Meet Jackie Lumbasi: Rwanda’s newest radio presenter
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At the beginning of this month, Twitter was awash with a huge welcome from Rwandans for the new English show dubbed Kigali in the Morning, hosted by Arnold Kwizera and former Capital FM presenter Jackie Lumbasi.
Unlike Kwizera, who’s been in the Rwandan media for a while now, Lumbasi is quite new to the Rwandan audience. Her former station was Kampala’s Capital FM where she had been working for over five years.
She brings, to Kigali, her wealth of experience in communication with a mission of waking up city dwellers, tuned to the station.
As we settle down for an interview with her, she presents a vibrant personality describing herself as loud and outspoken. I ask her if she expected the outpouring of love she received when she came to Kigali, to which she retorts:
“When I came to Kigali I thought it was a fresh start, and that I was going to prove myself to an entirely new audience. It just did not occur to me that anybody here knew me or that there were many Rwandans who came from Uganda.”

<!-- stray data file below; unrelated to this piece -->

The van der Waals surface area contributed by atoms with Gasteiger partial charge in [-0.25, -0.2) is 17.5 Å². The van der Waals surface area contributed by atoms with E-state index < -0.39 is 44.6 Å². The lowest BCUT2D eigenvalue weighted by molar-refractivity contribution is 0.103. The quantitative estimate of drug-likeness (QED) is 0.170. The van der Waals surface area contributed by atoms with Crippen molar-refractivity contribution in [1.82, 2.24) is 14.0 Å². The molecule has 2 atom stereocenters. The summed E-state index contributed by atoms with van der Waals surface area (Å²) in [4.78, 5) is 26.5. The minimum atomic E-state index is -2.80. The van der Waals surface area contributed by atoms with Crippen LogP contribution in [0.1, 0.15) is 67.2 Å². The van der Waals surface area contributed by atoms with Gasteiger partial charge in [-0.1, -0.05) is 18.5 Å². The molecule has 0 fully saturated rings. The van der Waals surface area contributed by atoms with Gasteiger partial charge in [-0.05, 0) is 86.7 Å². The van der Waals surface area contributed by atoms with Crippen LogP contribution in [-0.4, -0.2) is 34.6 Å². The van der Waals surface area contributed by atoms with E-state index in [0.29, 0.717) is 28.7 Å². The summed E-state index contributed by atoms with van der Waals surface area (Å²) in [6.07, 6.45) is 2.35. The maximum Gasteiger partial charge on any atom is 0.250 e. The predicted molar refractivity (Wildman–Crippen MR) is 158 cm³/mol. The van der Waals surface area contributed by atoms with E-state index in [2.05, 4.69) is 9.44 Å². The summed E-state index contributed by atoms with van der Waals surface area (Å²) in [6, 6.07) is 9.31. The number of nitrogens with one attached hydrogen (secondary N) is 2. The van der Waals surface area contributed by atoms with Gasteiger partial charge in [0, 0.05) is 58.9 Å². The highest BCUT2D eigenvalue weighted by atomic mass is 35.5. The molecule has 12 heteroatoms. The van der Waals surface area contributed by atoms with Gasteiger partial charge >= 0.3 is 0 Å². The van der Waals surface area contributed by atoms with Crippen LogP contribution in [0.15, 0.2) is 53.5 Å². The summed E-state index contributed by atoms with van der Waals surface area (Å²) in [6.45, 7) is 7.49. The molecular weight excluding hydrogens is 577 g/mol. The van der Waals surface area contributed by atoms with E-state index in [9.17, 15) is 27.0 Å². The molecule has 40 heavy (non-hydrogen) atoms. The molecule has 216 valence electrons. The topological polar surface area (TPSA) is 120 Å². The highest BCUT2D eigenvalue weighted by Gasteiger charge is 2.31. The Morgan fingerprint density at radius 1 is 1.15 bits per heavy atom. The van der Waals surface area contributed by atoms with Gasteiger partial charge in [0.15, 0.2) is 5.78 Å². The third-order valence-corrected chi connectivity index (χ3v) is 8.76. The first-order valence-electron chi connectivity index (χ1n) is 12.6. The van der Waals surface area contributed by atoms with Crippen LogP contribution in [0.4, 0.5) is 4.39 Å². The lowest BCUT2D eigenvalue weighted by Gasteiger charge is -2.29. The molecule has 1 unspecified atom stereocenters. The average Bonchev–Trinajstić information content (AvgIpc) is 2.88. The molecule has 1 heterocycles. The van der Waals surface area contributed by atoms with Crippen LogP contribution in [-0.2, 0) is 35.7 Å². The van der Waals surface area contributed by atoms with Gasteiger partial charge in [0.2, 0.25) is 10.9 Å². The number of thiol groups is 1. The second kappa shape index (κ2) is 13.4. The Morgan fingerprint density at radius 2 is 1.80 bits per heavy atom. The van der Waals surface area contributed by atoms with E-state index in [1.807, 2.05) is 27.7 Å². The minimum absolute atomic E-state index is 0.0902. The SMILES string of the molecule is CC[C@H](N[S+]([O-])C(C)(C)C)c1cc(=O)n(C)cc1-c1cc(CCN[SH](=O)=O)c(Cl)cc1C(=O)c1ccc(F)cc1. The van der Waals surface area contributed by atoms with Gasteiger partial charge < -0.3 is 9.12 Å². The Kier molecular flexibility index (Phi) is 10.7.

Her transition was a huge surprise to her fans since even though she had announced that she was going to be off air, she was remaining at Capital but this time as head of Public relations. She changed her mind overnight and decided that it wasn’t time to leave radio and jumped onto the next opportunity that availed itself.
“I knew that at some point I would go off air but 2018 was not the year. That same day that I was told about the changes someone else in Kigali was asking for my CV.”
“I knew I was going to do Public Relations because I knew the company very well and was going to represent it well but things changed overnight and I made way to Kigali,” she says.
Her move to make Kigali her new home, from Kampala where she lived for 12 years happened very fast but believes it was a way through which God was unleashing more potential in her.